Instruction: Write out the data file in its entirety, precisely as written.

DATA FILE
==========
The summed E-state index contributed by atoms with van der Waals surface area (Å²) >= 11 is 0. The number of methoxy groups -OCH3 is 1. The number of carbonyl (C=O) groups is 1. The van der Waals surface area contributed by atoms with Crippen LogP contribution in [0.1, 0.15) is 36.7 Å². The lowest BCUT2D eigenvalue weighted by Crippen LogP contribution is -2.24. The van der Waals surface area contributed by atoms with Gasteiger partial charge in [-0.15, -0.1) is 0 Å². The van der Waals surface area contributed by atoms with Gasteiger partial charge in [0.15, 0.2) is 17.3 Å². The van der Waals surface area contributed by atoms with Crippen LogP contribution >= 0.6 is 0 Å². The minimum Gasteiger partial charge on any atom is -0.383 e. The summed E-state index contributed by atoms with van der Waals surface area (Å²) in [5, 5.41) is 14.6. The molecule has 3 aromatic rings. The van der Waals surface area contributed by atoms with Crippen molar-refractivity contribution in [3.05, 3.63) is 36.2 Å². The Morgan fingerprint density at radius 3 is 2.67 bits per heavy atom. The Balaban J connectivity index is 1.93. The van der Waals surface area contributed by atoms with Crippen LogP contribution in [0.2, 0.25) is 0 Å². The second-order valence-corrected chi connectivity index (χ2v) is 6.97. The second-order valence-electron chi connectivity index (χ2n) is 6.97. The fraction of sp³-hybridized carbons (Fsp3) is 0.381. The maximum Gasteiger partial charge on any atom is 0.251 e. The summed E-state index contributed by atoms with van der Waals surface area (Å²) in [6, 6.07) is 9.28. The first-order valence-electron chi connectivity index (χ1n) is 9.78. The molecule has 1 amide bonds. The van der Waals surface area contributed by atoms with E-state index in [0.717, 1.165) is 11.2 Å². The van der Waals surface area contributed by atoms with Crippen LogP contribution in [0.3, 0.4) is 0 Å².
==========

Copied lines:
The summed E-state index contributed by atoms with van der Waals surface area (Å²) >= 11 is 0. The number of methoxy groups -OCH3 is 1. The number of carbonyl (C=O) groups is 1. The van der Waals surface area contributed by atoms with Crippen LogP contribution in [0.1, 0.15) is 36.7 Å². The lowest BCUT2D eigenvalue weighted by Crippen LogP contribution is -2.24. The van der Waals surface area contributed by atoms with Gasteiger partial charge in [-0.15, -0.1) is 0 Å². The van der Waals surface area contributed by atoms with Gasteiger partial charge in [0.15, 0.2) is 17.3 Å². The van der Waals surface area contributed by atoms with Crippen LogP contribution >= 0.6 is 0 Å². The minimum Gasteiger partial charge on any atom is -0.383 e. The summed E-state index contributed by atoms with van der Waals surface area (Å²) in [5, 5.41) is 14.6. The molecule has 3 aromatic rings. The van der Waals surface area contributed by atoms with Crippen molar-refractivity contribution in [3.05, 3.63) is 36.2 Å². The Morgan fingerprint density at radius 3 is 2.67 bits per heavy atom. The Balaban J connectivity index is 1.93. The van der Waals surface area contributed by atoms with Crippen LogP contribution in [0.2, 0.25) is 0 Å². The second-order valence-corrected chi connectivity index (χ2v) is 6.97. The second-order valence-electron chi connectivity index (χ2n) is 6.97. The fraction of sp³-hybridized carbons (Fsp3) is 0.381. The maximum Gasteiger partial charge on any atom is 0.251 e. The summed E-state index contributed by atoms with van der Waals surface area (Å²) in [6, 6.07) is 9.28. The first-order valence-electron chi connectivity index (χ1n) is 9.78. The molecule has 1 amide bonds. The van der Waals surface area contributed by atoms with E-state index in [0.717, 1.165) is 11.2 Å². The van der Waals surface area contributed by atoms with Crippen LogP contribution in [0.3, 0.4) is 0 Å².